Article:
“We crush glass and recycle it into cement products such as flower pots and bricks and we upcycle everything from towels to wine corks into fun and quirky crafts with the intention of reducing the need to transport recyclables out of Maldives.We replace some of the cement with crushed glass and we also reduce the amount of this material which requires a very energy intensive process. The process is called “waste-to-wealth” – turning something that would otherwise be waste into something useful,” he explained.Six Senses has always been keen to provide the metrics on its Earth Lab activities to its guests. It offers guests its unique Back-of-House Tour, where they showcase working towards self-sufficiency and zero-waste. The tour includes a stop by the Earth Lab and a sustainability presentation is held one evening per week with a trivia quiz game to test guests’ knowledge of Six Senses sustainability. Videos are also made for social media to showcase our sustainability efforts and teach people how to ‘do-it-yourself.’While being eco-centric in a native manner, at least in theory, became routine across much of the hospitality industry, Six Senses has always been an early leader and aggressive adopter of sustainability programmes. And because of its many unique locations, such as the Maldives, the zero-waste philosophy is not only good for the environment, it helps businesses to further succeed.“It is not up to me to judge others and all I hope is that people and organizations talk-the-talk and walk-the-walk. If “green” is merely trendy, we are not contributing to making our world a better place. We want to incorporate sustainability into all parts of our operations, starting from purchasing, ending with waste management, and every department in between.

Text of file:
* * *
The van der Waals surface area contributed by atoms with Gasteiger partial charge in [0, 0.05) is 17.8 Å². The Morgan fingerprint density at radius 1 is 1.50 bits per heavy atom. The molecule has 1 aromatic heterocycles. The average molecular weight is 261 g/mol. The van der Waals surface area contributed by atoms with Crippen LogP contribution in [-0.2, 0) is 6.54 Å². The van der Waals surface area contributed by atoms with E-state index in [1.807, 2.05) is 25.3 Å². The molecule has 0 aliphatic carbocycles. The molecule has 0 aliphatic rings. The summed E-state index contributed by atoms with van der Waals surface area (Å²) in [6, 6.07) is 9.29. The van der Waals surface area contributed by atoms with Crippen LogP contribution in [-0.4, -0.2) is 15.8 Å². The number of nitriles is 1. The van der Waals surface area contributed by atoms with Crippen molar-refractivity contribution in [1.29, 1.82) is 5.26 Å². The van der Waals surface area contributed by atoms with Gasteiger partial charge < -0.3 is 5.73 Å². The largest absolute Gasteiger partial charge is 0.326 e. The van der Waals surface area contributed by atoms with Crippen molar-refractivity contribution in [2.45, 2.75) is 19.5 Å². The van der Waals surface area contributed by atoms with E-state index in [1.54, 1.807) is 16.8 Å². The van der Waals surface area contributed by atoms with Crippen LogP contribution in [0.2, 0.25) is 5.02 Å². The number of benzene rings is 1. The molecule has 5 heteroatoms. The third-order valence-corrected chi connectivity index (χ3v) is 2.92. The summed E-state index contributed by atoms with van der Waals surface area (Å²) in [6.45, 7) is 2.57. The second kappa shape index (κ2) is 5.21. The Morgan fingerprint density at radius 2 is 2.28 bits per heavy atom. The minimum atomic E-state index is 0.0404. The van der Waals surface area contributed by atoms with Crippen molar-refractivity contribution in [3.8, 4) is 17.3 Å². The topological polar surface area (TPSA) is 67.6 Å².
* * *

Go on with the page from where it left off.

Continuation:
Sustainable housekeeping means using eco-friendly cleaning supplies and conserving water. Sustainable food and beverage means sourcing locally and reducing wastage. Sustainable engineering means efficient appliances and smart architecture. Sustainability is part of everyone’s job at Six Senses Laamu,” he said.Earth Lab at Laamu, which has been operational since 2011, is a part of the Six Senses Laamu’s commitments to development and sustainable operations as outlined by Agenda 21 and Green Globe benchmarking. The resort received the BlueGreen360 Resort of the Year Award at the recently concluded Asia Dive Expo (ADEX) in Singapore.Vadi places great seriousness on long-term conservation strategies. This is a part of his work at the Earth Lab programme. Vadi works closely with guests and with the local communities, especially students from the neighbouring islands of Maamendhoo and Hithaadhoo by teaching them about the importance of long-term conservation and sustainability goals.
“The short-term answer may be in favour of economics, but the long-term solution will always lean towards sustainability. In order to continue living on this planet with healthy air to breathe and healthy water to drink, we must value the environment over money. Our children and all future generations depend on it.”
Vadi believes that the establishment of the Earth-Lab company at all the Six Senses properties gives guests the opportunity to see how the properties give back to the local communities.Because many of the Six Senses locations, such as Six Senses Laamu in the Maldives and Con Dao in Vietnam, are quite remote they have a chance of enabling local communities to develop via adoption of sustainability programmes. In fact, Six Senses Laamu is the only resort located in the Laamu Atoll, which lies in the southern part of the Maldives.“Before, only a few Six Senses properties had an Earth Lab, but 2017 marked the official launch of Earth Lab company-wide. Now, every property guests visit will have a place where they can go to see what is produced on site, what is recycled, upcycled and repurposed, and how the property gives back to the local community. Thus the vision of having a greater capacity to produce things at the Six Senses resorts has materialized,” he said, revealing how Six Senses is a pioneer and global leader on luxury, eco-education and sustainability.